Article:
'Best Practices' for Bible Teachers (Part XIV)
By Buddy Hanson The Covenant News
The Instruction & Learning Process
Are You an Instructor, or Merely an Informer?
All will agree that "learning" is not an isolated event. It includes an on-going process, whereby the learner is introduced to new material, has time to practice it, and then applies his newly developed skills in the correct circumstances. Effective teachers approach their topic as though they are producing a feature-length film by weaving the Big Picture plot among individuals, small groups and finally an entire team of characters, skills, and/or fundamentals. By continuously reviewing the progress of their learners, and by incrementally introducing new information, they keep the learning experience fresh, and the application effective as the learners are enabled to achieve heights they may not have imagined.
Ineffective teachers, on the other hand, approach the task of teaching as though it were a series of photographs. Even though each photo is sharp, distinctive, and attractive, no emphasis is placed on connecting the photographs together through review and practice. So, while they are adding to the learner's storehouse of knowledge, the application is largely ineffective, because there is no explicit instruction on how to connect each of the separate photographs together into a compelling storyline.
Effective teachers spend a significant amount of time in establishing ways to make it easy for their learners to use the information in their messages to accomplish a desired end result.
This sought for end result may be increased market share for a business, or a more thoroughly trained athlete who will know how to make the right play at the right time, thus greatly increasing his team's chances of success.
What is the desired end result of your message? In other words, how should the information in this message impact the lifestyle of your learners?
It is common for football coaches to introduce a new skill or play via the chalk board or a video, then go to the practice field for individual instruction. For example, the same play requires different tactics for linemen, backs, and the quarterback. So, after each group practices the play, the whole team is brought together to practice it. The next day, this process begins again in a meeting room to view the video of the previous day's practice, where additional individual instruction takes place, and then to the practice field for more group and team drills. As the team demonstrates it can perform the play flawlessly, new elements are added, as well as reinforcement as to when to use the play.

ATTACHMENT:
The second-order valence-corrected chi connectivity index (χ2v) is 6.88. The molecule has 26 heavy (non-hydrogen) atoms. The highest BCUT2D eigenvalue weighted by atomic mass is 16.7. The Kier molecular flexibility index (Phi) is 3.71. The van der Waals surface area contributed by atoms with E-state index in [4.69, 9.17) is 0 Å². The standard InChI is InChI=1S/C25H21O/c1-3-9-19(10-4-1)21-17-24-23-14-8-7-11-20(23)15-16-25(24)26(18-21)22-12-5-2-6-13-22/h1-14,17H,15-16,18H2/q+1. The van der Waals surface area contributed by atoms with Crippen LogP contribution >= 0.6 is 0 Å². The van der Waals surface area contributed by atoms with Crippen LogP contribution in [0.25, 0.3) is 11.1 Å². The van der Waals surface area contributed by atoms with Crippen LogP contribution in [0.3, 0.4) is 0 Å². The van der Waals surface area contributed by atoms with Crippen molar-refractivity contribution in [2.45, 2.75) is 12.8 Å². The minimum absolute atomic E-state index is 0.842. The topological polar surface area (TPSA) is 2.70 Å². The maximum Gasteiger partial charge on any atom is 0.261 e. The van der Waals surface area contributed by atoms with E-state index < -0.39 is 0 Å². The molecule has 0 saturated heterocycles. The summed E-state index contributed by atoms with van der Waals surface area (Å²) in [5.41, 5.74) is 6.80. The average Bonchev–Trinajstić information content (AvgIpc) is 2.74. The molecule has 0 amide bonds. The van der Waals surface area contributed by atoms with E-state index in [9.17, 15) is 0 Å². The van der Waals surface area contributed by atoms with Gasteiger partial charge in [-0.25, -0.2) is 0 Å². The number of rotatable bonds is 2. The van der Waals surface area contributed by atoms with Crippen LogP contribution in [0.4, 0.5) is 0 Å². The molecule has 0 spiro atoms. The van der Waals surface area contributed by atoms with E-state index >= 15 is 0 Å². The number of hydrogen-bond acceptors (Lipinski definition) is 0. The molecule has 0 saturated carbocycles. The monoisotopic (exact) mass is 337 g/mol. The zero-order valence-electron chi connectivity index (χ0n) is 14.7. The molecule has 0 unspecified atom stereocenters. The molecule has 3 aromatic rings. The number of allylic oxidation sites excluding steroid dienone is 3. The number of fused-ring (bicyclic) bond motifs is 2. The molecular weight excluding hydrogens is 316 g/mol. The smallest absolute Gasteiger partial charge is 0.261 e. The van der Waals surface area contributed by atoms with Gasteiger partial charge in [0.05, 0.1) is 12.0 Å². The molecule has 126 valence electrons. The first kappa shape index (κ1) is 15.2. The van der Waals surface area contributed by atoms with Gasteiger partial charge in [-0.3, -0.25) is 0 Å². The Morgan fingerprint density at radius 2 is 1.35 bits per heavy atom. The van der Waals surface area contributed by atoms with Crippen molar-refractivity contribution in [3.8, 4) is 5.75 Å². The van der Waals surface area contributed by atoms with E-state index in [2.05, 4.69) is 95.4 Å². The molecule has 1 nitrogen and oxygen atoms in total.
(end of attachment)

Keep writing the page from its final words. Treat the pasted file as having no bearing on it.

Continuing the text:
When this fluid process is compared to the static process used by ineffective teachers who are satisfied that they have accurately presented the information one time, and who then move to new information in the next message without referring back to the last message, and without pointing out how this new information connects to the last message, it can be seen why such a static method would not prove successful on the athletic field. Indeed, such a teaching method would also not be effective in business, or the military. No wonder American church members are languishing with a veritable storehouse of great information in their heads, but with no clue of how to connect it to their feet and walk their Spiritual talk!
"Enough," you say, "you've convinced me that I should be teaching God's Word as thought it is a movie, instead of separate photographs, but sports coaches, sales trainers, and military leaders have the advantage of using physical skills, and I am teaching spiritual skills, so how can the two intersect?" This is a very good question, but its focus needs improving. Instead of dwelling on what we can't do, we should focus on what we can and should do. While we can't call timeout in the middle of a sermon and say, "OK, now let's practice this biblical truth," we can agree that the traditional lecture pails in effectiveness to the hands-on teaching methods that all other vocations use. The question, then, is:
How can we use the successful hands-on teaching methods that all other vocations use, without using our hands?
The answer is that we must follow the same process, but do it by painting clear and compelling mental pictures in the minds of our learners.* They are in the hands-on mode, while we are in a mind-zone mode. A Hands-on & Mind-zone chart that illustrates how Bible teachers can take advantage of the teaching tactics of effective communicators in all other vocations, is available for the asking. Send me an email firstname.lastname@example.org and ask for "Hands-on/Mind-zone."
If your message does not have the desired end result of helping your learners walk their Spiritual talk, you are not an instructor... you are merely an informer!
Next week's topic is, "Biblically-based Self-governing Strategies
* The Old Testament prophets, Jesus and His apostles provide some
excellent examples of painting vivid word pictures for their learners.
Buddy Hanson is President of the Christian Policy Network and Director of the Christian Worldview Resources Center and has written several books on the necessity of applying one's faith to everyday situations, circumstances and decision-making.